A New Look at Agatha Christie’s Murder on the Orient Express | RA Crossroads

As Lewis Carroll’s Alice so aptly points out, “What is the use of a book…without pictures or conversations?” Welcome to Readers’ Advisory (RA) Crossroads, where books, movies, music, and other media converge and whole-collection RA service goes where it may. In this column, a classic murder mystery leads me down a winding path.


Murder on the Orient Express.114 min. Kenneth Branagh, dist. by 20th Century Fox. Nov. 2017. DVD UPC 024543393924. Feb. 2018. $12.74. DRAMA/MYS/CRIME FICTION
Agatha Christie wrote a number of mysteries featuring the eccentric and honorable Hercule Poirot before putting the famous Belgian detective on a train in Istanbul. Here, actor and director Branagh steps into the indelible investigator’s shoes and creates a visually arresting cinematic experience. While aboard the sumptuous Orient Express, Poirot meets an all-star cast of characters—each of whom seems to have something to hide. When a brutal murder occurs, Poirot must solve the case. Many viewers will already know the outcome, but plenty will not, and Branagh gives both groups much to enjoy in this mix of broad laughs, seething evil, stunning scenery, and moral ambiguity.


Agatha Christie’s Poirot: Murder on the Orient Express.
100 min. Philip Martin, Acorn Media. 2014. DVD UPC 054961261697. $19.99.
Murder on the Orient Express. 131 min. Sidney Lumet, dist. by Paramount Pictures. 1974. DVD UPC 097360879049. $19.94. MYS/DRAMA
For viewers interested in how other actors portrayed Poirot or how different directors dealt with this particular case of murder, suggest these two lauded examples. David Suchet reprises the role in Martin’s grittier, grimmer, and far more unsettling creation, which underscores exactly what happened on that train and the full costs of murder.

In many reviews, Lumet’s version is compared to Branagh’s (Lumet often comes out on top), while Martin’s TV adaptation exhibits how rich and tonal shows on the small screen can be. To some extent, Branagh re-creates Lumet’s superstar cast, led by Albert Finney (Poirot) and Ingrid Bergman (who won an Oscar for her role as Greta). Viewers should also find pleasure in how both productions unfold and how actors historically filled the roles now taken by modern stars.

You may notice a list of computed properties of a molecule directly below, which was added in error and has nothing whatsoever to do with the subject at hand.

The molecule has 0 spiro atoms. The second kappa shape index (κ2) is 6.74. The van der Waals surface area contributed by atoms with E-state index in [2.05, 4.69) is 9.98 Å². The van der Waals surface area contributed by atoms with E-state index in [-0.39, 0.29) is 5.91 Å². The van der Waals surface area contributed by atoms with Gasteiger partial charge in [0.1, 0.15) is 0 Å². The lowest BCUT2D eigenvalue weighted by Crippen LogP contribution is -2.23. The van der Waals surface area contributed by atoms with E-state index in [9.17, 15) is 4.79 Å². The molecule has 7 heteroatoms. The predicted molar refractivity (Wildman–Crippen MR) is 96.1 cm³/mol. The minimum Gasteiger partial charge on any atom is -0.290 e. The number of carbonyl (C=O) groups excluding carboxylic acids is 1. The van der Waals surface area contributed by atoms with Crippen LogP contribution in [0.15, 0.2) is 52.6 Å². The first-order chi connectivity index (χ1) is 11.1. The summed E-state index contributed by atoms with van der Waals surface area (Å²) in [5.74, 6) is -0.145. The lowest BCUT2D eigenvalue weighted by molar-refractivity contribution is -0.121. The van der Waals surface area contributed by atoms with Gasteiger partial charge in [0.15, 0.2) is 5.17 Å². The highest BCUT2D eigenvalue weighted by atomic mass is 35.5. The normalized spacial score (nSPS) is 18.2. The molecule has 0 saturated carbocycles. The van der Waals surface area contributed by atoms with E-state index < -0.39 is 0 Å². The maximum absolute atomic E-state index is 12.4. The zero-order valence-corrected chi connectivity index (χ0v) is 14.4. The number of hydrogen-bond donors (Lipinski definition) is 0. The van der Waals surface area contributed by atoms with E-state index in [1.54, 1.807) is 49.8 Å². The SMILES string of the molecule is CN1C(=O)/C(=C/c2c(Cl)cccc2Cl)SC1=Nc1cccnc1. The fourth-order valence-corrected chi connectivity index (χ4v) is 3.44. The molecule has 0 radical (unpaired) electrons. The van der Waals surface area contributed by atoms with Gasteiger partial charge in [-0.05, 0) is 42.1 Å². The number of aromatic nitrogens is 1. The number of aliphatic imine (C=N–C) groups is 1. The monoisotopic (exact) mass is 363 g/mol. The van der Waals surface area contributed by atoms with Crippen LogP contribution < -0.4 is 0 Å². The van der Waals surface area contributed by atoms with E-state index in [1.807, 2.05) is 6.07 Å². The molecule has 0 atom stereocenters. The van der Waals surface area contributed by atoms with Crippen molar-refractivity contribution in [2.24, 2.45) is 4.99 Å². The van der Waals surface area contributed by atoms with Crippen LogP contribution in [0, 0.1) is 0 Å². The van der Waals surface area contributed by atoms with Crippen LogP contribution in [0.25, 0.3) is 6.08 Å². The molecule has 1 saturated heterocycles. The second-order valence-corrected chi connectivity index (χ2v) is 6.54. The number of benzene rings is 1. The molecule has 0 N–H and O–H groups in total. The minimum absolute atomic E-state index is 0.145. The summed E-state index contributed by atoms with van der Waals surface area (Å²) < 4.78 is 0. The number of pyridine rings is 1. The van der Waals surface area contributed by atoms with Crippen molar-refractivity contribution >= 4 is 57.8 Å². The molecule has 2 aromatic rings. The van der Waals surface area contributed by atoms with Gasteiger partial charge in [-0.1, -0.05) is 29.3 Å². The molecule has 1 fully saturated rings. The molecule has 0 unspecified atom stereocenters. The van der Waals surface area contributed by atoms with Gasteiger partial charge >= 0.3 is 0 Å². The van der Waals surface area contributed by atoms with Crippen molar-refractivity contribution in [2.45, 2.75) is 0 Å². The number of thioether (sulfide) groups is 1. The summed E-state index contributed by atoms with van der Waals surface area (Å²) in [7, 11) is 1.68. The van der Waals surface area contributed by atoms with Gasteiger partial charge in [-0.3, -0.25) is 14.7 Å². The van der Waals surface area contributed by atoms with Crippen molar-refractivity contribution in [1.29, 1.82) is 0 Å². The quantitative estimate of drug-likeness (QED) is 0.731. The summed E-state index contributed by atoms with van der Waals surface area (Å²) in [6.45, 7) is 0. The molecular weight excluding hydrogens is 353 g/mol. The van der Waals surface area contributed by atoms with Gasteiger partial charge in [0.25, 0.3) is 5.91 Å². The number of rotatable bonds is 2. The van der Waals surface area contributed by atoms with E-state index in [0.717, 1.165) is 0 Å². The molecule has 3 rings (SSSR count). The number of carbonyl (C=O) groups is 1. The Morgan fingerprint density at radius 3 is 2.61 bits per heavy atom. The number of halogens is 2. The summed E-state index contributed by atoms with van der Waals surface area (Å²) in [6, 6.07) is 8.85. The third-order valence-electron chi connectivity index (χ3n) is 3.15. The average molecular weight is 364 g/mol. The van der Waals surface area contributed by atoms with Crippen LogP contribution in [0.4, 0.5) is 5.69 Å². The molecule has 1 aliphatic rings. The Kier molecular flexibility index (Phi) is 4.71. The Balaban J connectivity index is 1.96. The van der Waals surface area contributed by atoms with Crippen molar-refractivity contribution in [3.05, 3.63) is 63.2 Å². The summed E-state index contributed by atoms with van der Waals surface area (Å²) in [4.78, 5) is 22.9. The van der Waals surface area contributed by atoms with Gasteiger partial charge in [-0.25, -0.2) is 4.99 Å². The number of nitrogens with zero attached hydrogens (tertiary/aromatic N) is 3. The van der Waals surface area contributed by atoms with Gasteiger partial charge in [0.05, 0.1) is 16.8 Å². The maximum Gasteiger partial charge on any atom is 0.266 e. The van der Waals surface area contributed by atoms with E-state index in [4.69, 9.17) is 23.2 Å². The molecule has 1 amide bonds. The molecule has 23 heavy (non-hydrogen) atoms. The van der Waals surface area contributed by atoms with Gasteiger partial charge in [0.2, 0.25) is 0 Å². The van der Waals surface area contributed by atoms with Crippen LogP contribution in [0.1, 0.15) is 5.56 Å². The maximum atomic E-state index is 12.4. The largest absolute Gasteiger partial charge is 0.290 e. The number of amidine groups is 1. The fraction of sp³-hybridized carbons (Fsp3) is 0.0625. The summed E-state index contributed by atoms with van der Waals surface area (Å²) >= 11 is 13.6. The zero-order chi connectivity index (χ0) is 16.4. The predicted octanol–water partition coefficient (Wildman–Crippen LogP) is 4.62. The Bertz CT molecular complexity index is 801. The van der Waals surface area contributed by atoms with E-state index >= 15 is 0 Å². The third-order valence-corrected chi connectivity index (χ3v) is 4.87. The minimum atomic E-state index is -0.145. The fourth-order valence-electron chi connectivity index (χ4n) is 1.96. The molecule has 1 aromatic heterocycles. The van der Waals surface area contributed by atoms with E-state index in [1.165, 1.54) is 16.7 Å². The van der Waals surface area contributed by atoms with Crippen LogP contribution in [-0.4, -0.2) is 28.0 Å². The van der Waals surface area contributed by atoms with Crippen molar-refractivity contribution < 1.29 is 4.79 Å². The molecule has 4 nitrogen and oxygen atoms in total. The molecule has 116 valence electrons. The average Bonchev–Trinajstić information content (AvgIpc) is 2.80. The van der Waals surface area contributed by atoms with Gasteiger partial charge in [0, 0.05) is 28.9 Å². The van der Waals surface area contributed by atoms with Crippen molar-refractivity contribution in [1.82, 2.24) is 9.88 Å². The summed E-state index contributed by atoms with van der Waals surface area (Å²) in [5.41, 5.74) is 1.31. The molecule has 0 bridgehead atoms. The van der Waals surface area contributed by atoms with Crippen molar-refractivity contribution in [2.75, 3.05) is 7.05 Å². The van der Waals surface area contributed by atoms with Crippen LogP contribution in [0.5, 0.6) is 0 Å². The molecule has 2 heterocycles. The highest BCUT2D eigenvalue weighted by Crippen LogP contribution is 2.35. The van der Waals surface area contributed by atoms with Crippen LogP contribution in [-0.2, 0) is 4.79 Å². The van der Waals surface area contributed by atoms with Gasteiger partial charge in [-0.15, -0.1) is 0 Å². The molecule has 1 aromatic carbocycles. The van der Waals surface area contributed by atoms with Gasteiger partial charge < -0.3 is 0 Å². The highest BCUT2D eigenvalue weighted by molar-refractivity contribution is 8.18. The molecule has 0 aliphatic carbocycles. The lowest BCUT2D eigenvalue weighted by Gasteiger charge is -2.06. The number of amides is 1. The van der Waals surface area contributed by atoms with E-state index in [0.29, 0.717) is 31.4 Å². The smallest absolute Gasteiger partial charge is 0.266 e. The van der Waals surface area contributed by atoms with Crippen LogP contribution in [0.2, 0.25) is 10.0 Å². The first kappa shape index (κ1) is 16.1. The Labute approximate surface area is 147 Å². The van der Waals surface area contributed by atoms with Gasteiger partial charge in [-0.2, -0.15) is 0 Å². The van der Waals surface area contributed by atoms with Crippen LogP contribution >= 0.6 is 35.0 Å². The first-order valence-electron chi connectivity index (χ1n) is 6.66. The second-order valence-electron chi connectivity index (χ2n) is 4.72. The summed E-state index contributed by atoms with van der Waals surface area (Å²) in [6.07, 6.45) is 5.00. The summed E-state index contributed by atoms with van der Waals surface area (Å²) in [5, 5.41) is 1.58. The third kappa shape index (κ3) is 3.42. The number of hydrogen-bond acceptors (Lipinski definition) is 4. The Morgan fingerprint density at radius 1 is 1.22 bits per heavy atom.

Gosford Park. 128 min. Robert Altman, dist. by Universal Studios. 2002. DVD UPC 002519222812. $9.99.
Inspector Morse. Various, dist. by ITV. 1988. Streaming via BritBox.
For another stylish, large-cast mystery in which secrets power the story, suggest Altman’s elaborately filmed whodunit, set in a wonderfully grand country home. Written by Julian Fellowes, Gosford Park has plenty of Downton Abbey–ness about it, but fans of Branagh’s film will most enjoy the lavish detail and mixed motives of the characters.

For a more brooding series that considers the many shadows of life yet offers some bright notes in ways similar to Branagh’s film, suggest the long-running screen series of Colin Dexter’s “Inspector Morse” novels. This series ran for more than a decade and is still being spun into various iterations—attesting to its ongoing popularity. Morse, like Poirot, is a smart yet flawed figure, specific in his desires and ways of seeking justice. The two would likely drive each other mad, but they would appreciate each other’s skills.


Murder on the Orient Express: A Hercule Poirot Mystery by Agatha Christie. Morrow. Oct. 2017. ISBN 9780062838629. $21.99; ebk. ISBN 9780061753824.
The Monogram Murders: A New Hercule Poirot Mystery by Sophie Hannah. Morrow. 2015. ISBN 9780062297228. pap. $14.99; ebk. ISBN 9780062297235.
All film adaptations take liberties with the content of their associated novels—for good and ill—which is why reading the book, before or after seeing the movie, presents such a new experience. Murder on the Orient Express is one of Christie’s most famous mysteries and delivers what she is known for: a craftily plotted murder, multiple suspects, plenty of misdirection, red herrings, and an involving pace.